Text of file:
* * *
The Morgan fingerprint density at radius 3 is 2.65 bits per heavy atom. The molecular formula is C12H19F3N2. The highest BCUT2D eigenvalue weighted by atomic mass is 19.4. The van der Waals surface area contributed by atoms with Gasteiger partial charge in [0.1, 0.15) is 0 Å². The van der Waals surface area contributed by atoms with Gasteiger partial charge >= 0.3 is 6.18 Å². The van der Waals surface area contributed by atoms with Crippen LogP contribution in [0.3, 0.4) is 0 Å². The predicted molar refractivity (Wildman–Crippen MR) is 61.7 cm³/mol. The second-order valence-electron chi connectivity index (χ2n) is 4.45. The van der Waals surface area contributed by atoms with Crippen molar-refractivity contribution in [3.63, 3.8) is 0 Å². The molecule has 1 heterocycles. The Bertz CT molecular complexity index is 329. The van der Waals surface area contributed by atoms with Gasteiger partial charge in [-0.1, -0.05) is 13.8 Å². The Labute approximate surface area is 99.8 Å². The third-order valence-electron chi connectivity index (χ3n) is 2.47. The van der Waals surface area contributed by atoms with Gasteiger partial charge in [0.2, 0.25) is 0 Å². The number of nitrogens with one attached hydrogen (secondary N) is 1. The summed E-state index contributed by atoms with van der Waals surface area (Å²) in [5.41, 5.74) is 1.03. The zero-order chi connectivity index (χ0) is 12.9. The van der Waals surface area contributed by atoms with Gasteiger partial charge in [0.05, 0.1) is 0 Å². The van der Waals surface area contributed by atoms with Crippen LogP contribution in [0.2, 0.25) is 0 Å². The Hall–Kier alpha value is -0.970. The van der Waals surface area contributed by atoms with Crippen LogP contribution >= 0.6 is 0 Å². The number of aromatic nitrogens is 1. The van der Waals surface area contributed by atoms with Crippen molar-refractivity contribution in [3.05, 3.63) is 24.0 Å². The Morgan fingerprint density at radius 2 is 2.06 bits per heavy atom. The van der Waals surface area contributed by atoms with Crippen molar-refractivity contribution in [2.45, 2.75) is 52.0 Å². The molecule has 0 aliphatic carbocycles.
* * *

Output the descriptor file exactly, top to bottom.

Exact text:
The Morgan fingerprint density at radius 3 is 2.65 bits per heavy atom. The molecular formula is C12H19F3N2. The highest BCUT2D eigenvalue weighted by atomic mass is 19.4. The van der Waals surface area contributed by atoms with Gasteiger partial charge in [0.1, 0.15) is 0 Å². The van der Waals surface area contributed by atoms with Gasteiger partial charge >= 0.3 is 6.18 Å². The van der Waals surface area contributed by atoms with Crippen LogP contribution in [0.3, 0.4) is 0 Å². The predicted molar refractivity (Wildman–Crippen MR) is 61.7 cm³/mol. The second-order valence-electron chi connectivity index (χ2n) is 4.45. The van der Waals surface area contributed by atoms with Crippen molar-refractivity contribution in [3.63, 3.8) is 0 Å². The molecule has 1 heterocycles. The Bertz CT molecular complexity index is 329. The van der Waals surface area contributed by atoms with Gasteiger partial charge in [-0.1, -0.05) is 13.8 Å². The Labute approximate surface area is 99.8 Å². The third-order valence-electron chi connectivity index (χ3n) is 2.47. The van der Waals surface area contributed by atoms with Gasteiger partial charge in [0.2, 0.25) is 0 Å². The number of nitrogens with one attached hydrogen (secondary N) is 1. The summed E-state index contributed by atoms with van der Waals surface area (Å²) in [5.41, 5.74) is 1.03. The zero-order chi connectivity index (χ0) is 12.9. The van der Waals surface area contributed by atoms with Gasteiger partial charge in [0.05, 0.1) is 0 Å². The van der Waals surface area contributed by atoms with Crippen LogP contribution in [0.2, 0.25) is 0 Å². The Hall–Kier alpha value is -0.970. The van der Waals surface area contributed by atoms with Crippen LogP contribution >= 0.6 is 0 Å². The number of aromatic nitrogens is 1. The van der Waals surface area contributed by atoms with Crippen molar-refractivity contribution in [3.05, 3.63) is 24.0 Å². The Morgan fingerprint density at radius 2 is 2.06 bits per heavy atom. The van der Waals surface area contributed by atoms with Crippen molar-refractivity contribution in [2.45, 2.75) is 52.0 Å². The molecule has 0 aliphatic carbocycles.